- In April 2016, China signed a Memorandum of Understanding with the United States in which China agreed to take specific actions that would remove all the WTO-inconsistent elements of its “Demonstration Bases-Common Service Platform” export subsidy program. The United States initiated a WTO challenge against the program because China was providing prohibited export subsidies through “Common Service Platforms” to manufacturers and producers across seven economic sectors and dozens of sub-sectors located in more than one hundred and fifty industrial clusters throughout China known as “Demonstration Bases,” thereby creating unfair competition for American workers and businesses.
- In February 2016, a WTO panel found in favor of the United States in a dispute challenging India’s “localization” rules discriminating against imported solar cells and modules under India’s National Solar Mission. The WTO panel agreed with the United States that India’s domestic content requirements discriminate against U.S. solar cells and modules by requiring solar power developers to use Indian-manufactured cells and modules, in breach of international trade rules. (India’s appeal of the panel report is pending.)
- In July 2015, the United States prevailed in a WTO challenge to China’s compliance actions following WTO findings in 2012 that China’s duties on high-tech steel were inconsistent with WTO rules. Those WTO-inconsistent duties contributed to over $250 million in annual export losses for American steel exporters. The U.S. compliance challenge was the first time any WTO Member had initiated a WTO proceeding to challenge a claim by China that it had complied with adverse WTO findings.
- In June 2015, the WTO found in favor of the United States in a dispute challenging India’s ban on various U.S. agricultural products – such as poultry meat, eggs, and live pigs – allegedly to protect against avian influenza. The WTO agreed with the United States that India’s ban breached numerous international trade rules, including because it was imposed without sufficient scientific evidence and was not based on international standards, which confirm that importing U.S. products is safe.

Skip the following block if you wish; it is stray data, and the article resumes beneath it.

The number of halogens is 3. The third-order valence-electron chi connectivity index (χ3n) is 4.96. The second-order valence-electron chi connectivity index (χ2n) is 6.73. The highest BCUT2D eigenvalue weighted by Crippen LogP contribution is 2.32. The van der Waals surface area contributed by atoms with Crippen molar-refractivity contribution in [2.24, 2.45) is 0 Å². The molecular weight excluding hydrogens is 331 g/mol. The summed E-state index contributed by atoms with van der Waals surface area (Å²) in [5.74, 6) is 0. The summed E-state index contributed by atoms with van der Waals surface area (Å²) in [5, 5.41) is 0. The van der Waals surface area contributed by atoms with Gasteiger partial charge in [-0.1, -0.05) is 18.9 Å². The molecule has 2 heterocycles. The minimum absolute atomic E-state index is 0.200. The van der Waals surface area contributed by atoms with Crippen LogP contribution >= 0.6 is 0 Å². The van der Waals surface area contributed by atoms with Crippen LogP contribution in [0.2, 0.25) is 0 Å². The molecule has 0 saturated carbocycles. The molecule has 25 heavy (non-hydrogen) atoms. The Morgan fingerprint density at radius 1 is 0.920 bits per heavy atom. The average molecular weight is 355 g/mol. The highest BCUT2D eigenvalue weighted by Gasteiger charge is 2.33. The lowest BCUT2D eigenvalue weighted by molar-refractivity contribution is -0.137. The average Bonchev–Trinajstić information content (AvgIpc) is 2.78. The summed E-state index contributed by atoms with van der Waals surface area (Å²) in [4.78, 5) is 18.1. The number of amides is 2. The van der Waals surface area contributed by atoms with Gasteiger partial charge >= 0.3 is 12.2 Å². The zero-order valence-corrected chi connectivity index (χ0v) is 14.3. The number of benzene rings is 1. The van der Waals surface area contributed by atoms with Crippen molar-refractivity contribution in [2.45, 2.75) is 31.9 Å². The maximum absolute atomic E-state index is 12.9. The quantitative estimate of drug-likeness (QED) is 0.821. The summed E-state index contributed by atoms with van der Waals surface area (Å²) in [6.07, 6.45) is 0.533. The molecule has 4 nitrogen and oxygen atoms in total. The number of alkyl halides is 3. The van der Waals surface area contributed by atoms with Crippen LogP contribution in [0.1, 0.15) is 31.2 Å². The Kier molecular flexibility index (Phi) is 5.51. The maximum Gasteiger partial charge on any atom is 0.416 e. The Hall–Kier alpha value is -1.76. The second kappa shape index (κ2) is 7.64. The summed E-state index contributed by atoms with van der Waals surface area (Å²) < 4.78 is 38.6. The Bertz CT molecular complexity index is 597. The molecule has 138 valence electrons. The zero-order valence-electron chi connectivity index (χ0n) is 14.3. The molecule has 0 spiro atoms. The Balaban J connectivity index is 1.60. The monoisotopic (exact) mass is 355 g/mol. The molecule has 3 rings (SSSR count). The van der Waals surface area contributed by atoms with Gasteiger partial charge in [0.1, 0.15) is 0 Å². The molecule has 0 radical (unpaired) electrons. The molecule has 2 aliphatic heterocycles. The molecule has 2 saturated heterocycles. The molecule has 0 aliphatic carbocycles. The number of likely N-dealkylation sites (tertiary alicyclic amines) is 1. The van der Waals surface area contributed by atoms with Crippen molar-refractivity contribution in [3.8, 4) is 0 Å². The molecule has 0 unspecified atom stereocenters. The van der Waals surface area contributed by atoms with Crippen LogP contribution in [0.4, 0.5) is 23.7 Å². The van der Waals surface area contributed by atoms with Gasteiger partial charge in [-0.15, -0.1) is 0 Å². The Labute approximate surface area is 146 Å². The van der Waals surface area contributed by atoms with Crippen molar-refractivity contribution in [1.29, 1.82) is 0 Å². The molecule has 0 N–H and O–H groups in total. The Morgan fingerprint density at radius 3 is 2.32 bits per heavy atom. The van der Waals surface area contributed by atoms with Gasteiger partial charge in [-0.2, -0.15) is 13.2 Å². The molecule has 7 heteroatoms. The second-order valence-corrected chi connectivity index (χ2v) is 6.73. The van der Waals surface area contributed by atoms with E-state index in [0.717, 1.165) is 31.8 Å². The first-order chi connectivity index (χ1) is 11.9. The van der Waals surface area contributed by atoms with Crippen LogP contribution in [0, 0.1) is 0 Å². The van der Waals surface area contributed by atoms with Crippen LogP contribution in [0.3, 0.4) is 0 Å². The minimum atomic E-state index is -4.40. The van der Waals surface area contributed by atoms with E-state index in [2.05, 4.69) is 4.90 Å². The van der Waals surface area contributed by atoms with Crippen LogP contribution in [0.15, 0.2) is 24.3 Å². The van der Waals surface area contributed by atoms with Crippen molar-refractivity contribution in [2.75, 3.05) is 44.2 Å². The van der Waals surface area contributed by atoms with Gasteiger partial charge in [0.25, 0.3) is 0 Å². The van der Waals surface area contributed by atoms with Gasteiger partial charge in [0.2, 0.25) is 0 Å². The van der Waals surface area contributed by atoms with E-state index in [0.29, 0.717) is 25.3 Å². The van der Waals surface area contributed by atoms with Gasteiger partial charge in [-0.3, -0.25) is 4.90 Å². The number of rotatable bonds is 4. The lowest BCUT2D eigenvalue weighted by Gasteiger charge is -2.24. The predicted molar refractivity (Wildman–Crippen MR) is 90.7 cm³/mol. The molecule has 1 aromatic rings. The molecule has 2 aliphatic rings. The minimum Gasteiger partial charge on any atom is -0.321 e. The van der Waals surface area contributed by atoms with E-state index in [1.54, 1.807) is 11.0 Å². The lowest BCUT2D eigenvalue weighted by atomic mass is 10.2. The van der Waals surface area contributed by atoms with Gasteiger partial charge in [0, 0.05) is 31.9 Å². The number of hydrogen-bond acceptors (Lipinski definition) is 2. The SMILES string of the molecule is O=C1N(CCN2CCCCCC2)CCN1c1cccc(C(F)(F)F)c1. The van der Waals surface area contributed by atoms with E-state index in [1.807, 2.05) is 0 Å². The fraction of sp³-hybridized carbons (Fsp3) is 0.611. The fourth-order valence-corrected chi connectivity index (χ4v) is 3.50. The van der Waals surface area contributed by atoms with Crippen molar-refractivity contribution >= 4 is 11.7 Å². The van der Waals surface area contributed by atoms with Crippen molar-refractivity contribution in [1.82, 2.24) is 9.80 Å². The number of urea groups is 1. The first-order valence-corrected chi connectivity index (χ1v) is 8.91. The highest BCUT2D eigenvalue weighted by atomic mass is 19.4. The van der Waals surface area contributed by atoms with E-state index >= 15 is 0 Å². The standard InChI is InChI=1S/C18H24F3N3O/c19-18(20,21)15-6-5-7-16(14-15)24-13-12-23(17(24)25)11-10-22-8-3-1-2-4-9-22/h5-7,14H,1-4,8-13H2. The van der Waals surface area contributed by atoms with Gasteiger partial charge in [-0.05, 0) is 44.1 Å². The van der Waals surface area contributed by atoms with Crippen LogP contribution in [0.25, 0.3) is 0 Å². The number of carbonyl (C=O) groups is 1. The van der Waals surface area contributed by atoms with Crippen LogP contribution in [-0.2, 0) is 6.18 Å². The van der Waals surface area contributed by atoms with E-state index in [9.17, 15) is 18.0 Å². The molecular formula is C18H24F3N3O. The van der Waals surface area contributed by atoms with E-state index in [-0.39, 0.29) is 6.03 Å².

- In January 2015, the WTO found that Argentina’s import licensing requirements and other import restrictions breach international trade rules. These restrictions potentially affect billions of dollars in U.S. exports each year, including exports of energy products, electronics and machinery, aerospace equipment, pharmaceuticals, precision instruments, medical devices, motor vehicle parts, and agricultural products.
The United States is challenging the export duties on 21 tariff lines relating to 9 raw materials: antimony, cobalt, copper, graphite, lead, magnesia, talc, tantalum, and tin. These duties range from 5 to 20 percent ad valorem. Downstream products potentially affected by this challenge include:
China committed as part of the terms of its WTO accession to eliminate export duties for all products other than those listed in a specific annex. The export duties the United States is challenging are imposed on products not listed in that annex.
In two previous WTO disputes (China – Measures Related to the Exportation of Various Raw Materials and China – Measures Relating to the Exportation of Rare Earths, Tungsten, and Molybdenum), the WTO confirmed that China is obligated to eliminate export duties on any products other than those listed in the annex. The WTO also found that China cannot seek to justify imposing such export duties through the exceptions listed in Article XX of the GATT 1994. Through this new WTO action, the United States seeks to extend and reinforce the important victories obtained by the United States in those two previous WTO challenges.
Consultations are the first step in the WTO dispute settlement process. If the United States and China are not able to reach a mutually agreed solution through consultations, the United States may request that the WTO establish a dispute settlement panel to examine the matter.
See a copy of the consultation request letter here.